Starting this week, researchers will begin testing one of the experimental COVID-19 vaccines on children, marking the first trial in the country to do so.
It’s one of several big developments in the race to approve a vaccine.
So far, more than 600 Central Floridians have walked into a DeLand lab, willing to test the Moderna vaccine.
Moderna and Pfizer are in the final phases of testing their vaccines. For Pfizer, that includes testing children 12 and over.
On Tuesday, Johnson & Johnson paused its study after one person got “an unexplained illness.” And it’s been over a month since AstraZeneca’s trial had been put on hold in the U.S. after two British participants experienced neurological issues.
When a vaccine is approved and available by, at the earliest, the end of the year, companies cannot be held liable for any unexpected complications.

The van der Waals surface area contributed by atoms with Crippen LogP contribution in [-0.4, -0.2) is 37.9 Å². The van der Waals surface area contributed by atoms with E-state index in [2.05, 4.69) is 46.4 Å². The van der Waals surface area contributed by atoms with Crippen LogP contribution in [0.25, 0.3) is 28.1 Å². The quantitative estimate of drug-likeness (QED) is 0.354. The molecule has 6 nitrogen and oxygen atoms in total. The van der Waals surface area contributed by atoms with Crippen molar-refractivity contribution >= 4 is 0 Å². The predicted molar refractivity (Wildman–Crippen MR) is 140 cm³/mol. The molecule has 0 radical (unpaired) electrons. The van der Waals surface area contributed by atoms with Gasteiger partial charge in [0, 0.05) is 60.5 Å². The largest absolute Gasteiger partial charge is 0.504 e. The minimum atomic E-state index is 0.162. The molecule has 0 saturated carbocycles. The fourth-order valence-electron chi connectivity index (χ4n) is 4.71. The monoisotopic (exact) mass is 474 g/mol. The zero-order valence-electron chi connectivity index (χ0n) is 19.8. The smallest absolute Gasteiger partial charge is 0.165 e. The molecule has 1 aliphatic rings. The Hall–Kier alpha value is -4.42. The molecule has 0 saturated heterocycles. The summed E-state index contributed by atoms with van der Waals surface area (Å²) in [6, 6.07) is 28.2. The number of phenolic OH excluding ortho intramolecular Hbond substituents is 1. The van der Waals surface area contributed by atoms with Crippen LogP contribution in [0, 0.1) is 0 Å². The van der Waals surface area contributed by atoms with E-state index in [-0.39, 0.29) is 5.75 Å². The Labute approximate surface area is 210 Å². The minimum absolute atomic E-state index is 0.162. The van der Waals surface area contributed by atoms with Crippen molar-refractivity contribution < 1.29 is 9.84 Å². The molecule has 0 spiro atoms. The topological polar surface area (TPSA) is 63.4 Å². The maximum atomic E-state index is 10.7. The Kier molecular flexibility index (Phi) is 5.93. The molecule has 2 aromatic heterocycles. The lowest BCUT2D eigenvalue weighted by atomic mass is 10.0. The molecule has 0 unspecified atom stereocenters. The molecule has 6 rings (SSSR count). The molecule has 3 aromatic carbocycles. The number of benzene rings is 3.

“Now, if there are expected complications, and the company hid that information, like they knew about something that it would happen, and they don’t tell people about it, you can still sue for that,” said Dr. Steven Goldstein of the Houston Healthcare Initiative.
A recent Gallup Poll found people are split right down the middle when asked if they’d take a vaccine, down from the 66% of people who were willing to take it three months ago.